With planning, 1031 tax-deferred exchanges provide investors with great opportunities - by Brendan Greene

October 26, 2018 - Spotlights
Brendan Greene,
McCue, Lee & Greene, LLP

Thinking of selling a commercial property, a multi-family or other investment property and buying a retirement home or a second home in the mountains or where the weather is warmer?  With a little 1031 tax-deferred planning, you could be retiring to a home in a destination of your choice by deferring and/or excluding all or most of your capital gains taxes. 

The increase in property values has given investors large equities in their properties thus subjecting them to higher capital gains taxes on the sale of such properties. Consequently, investors are using 1031 tax-deferred exchanges in order to defer paying capital gains taxes by purchasing other investment properties, which later may be used as retirement homes or second homes.

Internal Revenue Code (IRC) Section 1031 allows a property owner, who holds property for “the productive use in a trade or business or for investment”, to defer paying any capital gains taxes if a property owner sells such property, identifies like kind property within 45 days of the sale, and acquires other like kind property within 180 days of the sale.

While these time constraints and an active real estate market can make it difficult for a taxpayer to find and close on a replacement property, there are other options available to investors. The IRS has issued Revenue Procedure 2000-37 which allows a taxpayer to perform a “reverse exchange.”  Reverse exchanges allow a taxpayer to acquire the new property (the “replacement property”) before selling the old property (the “relinquished property”). This creates greater flexibility for investors who do not want to pass on a great investment opportunity before they have sold or even listed their relinquished property. Reverse exchanges are more complex and require more planning, but also provide greater opportunity to secure the investment you’ve been hoping for. 

Like kind property includes all real estate; that is, any type of real estate may be considered “like kind” to any other type of real estate. If both the relinquished property and the replacement property are used for investment or business purposes, then a three-family rental property may be exchanged for a single or multi-family home on Cape Cod, in Florida or both. However, any replacement property needs to be held for use in a business or for investment (i.e. rented) for a period of at least two weeks a year for two years in order to qualify for tax deferral treatment, and personal use of the property should be limited to no more than the greater of fourteen days or ten percent of the number of days that the property is rented.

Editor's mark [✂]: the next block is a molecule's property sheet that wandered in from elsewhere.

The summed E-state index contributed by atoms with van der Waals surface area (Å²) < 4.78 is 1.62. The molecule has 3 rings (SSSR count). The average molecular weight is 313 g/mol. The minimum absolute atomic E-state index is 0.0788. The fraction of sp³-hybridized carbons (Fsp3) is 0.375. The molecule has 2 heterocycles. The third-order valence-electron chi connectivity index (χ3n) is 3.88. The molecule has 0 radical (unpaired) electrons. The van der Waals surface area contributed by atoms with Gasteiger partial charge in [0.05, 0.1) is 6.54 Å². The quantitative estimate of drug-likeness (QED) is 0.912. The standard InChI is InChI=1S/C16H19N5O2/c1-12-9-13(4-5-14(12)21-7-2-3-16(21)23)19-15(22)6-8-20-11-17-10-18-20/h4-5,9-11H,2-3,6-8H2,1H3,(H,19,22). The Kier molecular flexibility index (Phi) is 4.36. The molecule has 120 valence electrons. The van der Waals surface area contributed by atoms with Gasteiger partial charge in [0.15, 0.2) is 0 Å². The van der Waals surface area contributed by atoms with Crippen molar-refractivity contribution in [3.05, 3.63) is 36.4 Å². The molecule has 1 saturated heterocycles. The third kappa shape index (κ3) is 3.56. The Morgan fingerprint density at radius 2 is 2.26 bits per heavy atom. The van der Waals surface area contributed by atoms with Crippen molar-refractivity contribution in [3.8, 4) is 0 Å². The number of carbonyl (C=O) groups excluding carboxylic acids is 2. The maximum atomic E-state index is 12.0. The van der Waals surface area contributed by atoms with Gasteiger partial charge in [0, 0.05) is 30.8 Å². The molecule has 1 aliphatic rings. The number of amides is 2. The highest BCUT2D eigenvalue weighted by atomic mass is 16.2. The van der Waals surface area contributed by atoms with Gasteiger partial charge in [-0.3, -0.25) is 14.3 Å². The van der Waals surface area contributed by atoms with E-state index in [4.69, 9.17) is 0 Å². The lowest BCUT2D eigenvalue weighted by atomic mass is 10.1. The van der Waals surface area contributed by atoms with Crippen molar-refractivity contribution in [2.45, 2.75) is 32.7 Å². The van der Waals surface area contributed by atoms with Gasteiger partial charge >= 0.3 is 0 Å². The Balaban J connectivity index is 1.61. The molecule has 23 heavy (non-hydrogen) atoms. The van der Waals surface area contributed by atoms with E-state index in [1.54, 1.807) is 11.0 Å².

The new Cape Cod or Florida home can later be converted into a vacation home or a retirement home. There is no bright line rule which provides a specific time that an investor must treat the replacement property as investment property before converting the property to a personal residence or vacation home. However, the IRS issued a safe harbor ruling in Revenue Procedure 2008-16 which states that a replacement property will be recognized as investment property as long as (i) the taxpayer owns the property for at least 24 months and rents the property for at least 14 days for a fair market rental value in each twelve month period, and (ii) the taxpayer’s personal use is limited to the greater of 14 days or 10% of the amount of time the property is rented during a 12 month period. 

An added benefit is that once the Cape Cod or Florida property has been converted to a principal residence, IRC Section 121 allows a taxpayer to exclude up to $250,000 of gain ($500,000 if married and filing jointly) from the sale or exchange of a principal residence, provided the principal residence has been owned and used as such for an aggregate of two or more years during a five year period ending on the date of the sale, subject to certain limitations. 

The limitations on the exclusion of capital gains taxes include: (i) taxpayer must hold the property for at least five years, and (ii) the exclusion does not apply to the portion of the gain where the property was not used as a principal residence. For example, if a property is acquired in a 1031 exchange, and the property is rented out for two years, then the taxpayer lives in the property for three years prior to selling, then 3/5ths of the gain is eligible for the exclusion. 

In summary, with proper tax planning, 1031 tax-deferred exchanges provide investors with great opportunities to diversify, consolidate, or rearrange their real estate holdings and defer paying capital gains taxes.

There are many technical tax and legal rules that must be followed in order to achieve tax deferral treatment under Section 1031. Let us help you plan your next exchange! 

Brendan Greene, Esq., is a partner in the law firm McCue, Lee & Greene, LLP and a principal in Greater Boston Exchange Company, LLC, Boston.

Comments

Add Comment


More from the New England Real Estate Journal